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It seems that no matter what your parenting style is, you will face opposition. From the infamous unsolicited advice to the claims that you are depriving your child, ask any parent and they will tell you that they’ve been there.
Natural parenting is no different and in fact many times it seems that natural parents get more opposition then most.
Does any of this sound familiar?
“Everyone thinks they want to cloth diaper but nobody actually sticks with it.”
“You can’t keep them safe from everything…”
“Why are you still breastfeeding.”
“It’s just one bite…”
Whether it is a friend, family member, or some random person on the street you may and probably will hear these comments as a natural parent.
What can you do when you face this opposition?
Here are some suggestions on how to deal with opposition as a natural parent (although most of these work even if you aren’t natural); some may work all the time, some may work only in certain situations, some may cause more issues then you asked for (unfortunately you just never know how someone may react) but when you need fresh ammo to defend you beliefs, I hope these help.
How to Deal With Opposition as a Natural Parent
Smile and Nod
Sometimes you can just dodge the bullet by saying “That’s nice, I’ll have to look into it.”
The Blanket Statement
“We have done a lot of research and found that this is what works best for our family.”
Mums the Word
What they don’t know, they can’t oppose. Sometimes it’s best not to share what you are doing even if you want everyone to know how great something is.
Don’t Share Unless Asked
Many times people are simply opposed because you come off spouting this unasked for advice and they feel like you are a parent snob. People seem to be more receptive if they are the ones who instigate the conversation.
Share Your Knowledge
Yes, this seems to be the opposite of some of the previous advice but sometimes people are actually just clueless as to the benefits/reason for doing whatever you are doing.
Quote Someone Important
Sadly many parents who research their parenting choices are not given the credit they deserve. So when your opposition won’t listen to you and your opinions, go ahead and give them an “actually Dr. so-and-so or the AAP says…”
Tell Them to Mind Their Own
“This is OUR child to raise, not YOURS.” Snarky? Perhaps, but some people are just that clueless.
Prove Them Wrong
When they say you will never stick with cloth diapers, prove them wrong. A family member told me that nobody every sticks with cloth diapering when I told them I was planning on switching. One year later, that family member has now just recommended cloth diapers to another relative. Hmmm guess I was right after all!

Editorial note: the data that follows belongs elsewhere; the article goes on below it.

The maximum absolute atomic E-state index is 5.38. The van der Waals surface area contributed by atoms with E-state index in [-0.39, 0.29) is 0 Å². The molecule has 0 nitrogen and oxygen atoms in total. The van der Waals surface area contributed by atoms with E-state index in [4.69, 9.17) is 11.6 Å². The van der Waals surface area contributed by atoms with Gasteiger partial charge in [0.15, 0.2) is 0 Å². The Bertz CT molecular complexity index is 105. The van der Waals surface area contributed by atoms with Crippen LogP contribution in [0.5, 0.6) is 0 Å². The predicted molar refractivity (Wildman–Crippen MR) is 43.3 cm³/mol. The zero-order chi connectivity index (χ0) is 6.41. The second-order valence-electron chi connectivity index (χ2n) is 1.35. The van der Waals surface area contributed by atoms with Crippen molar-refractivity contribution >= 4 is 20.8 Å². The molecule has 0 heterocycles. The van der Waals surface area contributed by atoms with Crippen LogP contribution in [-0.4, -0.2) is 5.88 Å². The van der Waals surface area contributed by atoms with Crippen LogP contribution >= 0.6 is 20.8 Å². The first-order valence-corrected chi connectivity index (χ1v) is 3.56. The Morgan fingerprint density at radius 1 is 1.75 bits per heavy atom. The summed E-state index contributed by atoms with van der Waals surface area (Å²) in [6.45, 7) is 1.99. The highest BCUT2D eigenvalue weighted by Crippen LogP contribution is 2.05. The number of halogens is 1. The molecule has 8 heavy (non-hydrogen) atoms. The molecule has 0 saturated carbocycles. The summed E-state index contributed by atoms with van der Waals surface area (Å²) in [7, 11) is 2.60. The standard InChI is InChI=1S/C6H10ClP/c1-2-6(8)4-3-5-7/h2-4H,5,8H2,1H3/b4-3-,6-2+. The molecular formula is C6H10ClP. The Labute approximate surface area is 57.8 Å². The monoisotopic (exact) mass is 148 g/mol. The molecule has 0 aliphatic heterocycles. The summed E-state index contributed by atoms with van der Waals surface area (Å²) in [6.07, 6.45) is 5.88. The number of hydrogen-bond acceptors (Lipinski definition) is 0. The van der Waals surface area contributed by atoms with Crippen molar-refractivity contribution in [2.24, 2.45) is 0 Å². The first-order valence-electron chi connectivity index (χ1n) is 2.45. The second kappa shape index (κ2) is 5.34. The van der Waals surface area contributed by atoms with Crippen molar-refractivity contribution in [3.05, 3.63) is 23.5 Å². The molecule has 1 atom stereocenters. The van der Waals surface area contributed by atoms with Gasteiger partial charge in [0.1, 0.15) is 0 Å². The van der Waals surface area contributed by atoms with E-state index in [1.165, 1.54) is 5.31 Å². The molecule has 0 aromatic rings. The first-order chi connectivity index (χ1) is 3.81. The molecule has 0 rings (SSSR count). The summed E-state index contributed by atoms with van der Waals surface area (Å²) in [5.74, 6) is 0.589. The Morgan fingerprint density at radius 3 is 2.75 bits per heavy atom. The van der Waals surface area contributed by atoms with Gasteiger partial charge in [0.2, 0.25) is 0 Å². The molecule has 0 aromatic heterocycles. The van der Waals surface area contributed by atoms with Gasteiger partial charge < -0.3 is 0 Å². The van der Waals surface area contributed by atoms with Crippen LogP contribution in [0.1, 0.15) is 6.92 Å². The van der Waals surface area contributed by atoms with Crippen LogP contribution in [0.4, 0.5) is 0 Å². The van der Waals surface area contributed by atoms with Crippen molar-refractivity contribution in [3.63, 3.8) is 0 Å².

Every Little Bit Counts
Explain that just because you can’t protect your child from everything doesn’t mean you can’t try. Really that argument is quite sad. It’s like saying, you know lead is poisonous but there’s lead everywhere so why bother avoiding it at all? Every bit of protection helps, in my opinion.
Debate the Issue, Not the Person
This seems obvious. When I’m telling someone why we do something, I never for a second think that they are a bad parent because they do something else. However, people seem to think that. They hear “well we do this” and interpret it as “you’re a horrible parent for not doing this too”.
The only real way to avoid this issue is to clarify that you are not saying those who do things differently are wrong or bad, just that you prefer your way.
If you are constantly getting pestered by the same person over and over again, perhaps it’s best to just come out in the open and tell them that while you know they love your kids and are just trying to be helpful, it’s really upsetting that they keep bothering you about it and that you are comfortable with the way you are doing things.
You will always get unsolicited advice but now you have a few more ways to handle it.
Great post, love. Couldn't agree more!
If I'm not up for a big discussion I will try to laugh off my crunchy decisions. "When am I going to stop breastfeeding? Oh I don't know, when he goes to college?" The person normally laughs and then drops the subject. I also use the excuse that it saves money – vinegar to clean, a small squirt of Dr Bronner's in the tub, cloth diapering, making my own baby food … I've never had anyone tell me that I should be spending more money!
Great post! I'm lucky in that I don't get much opposition from people I surround myself with. I'm sure it helps that I used my blog to answer most things that might come up with them. Strangers though, I'm a big fan of the smile and nod!
Great post and good reminder for me. Sometimes I am probably the one "sharing too much" because I was so CLUELESS when Micah was born that I want to share what I know now because I wish somebody had with me! I have to look more carefully at my audience because they may feel I am acting like a "know it all" when really, I still feel so new at this and my son is 3!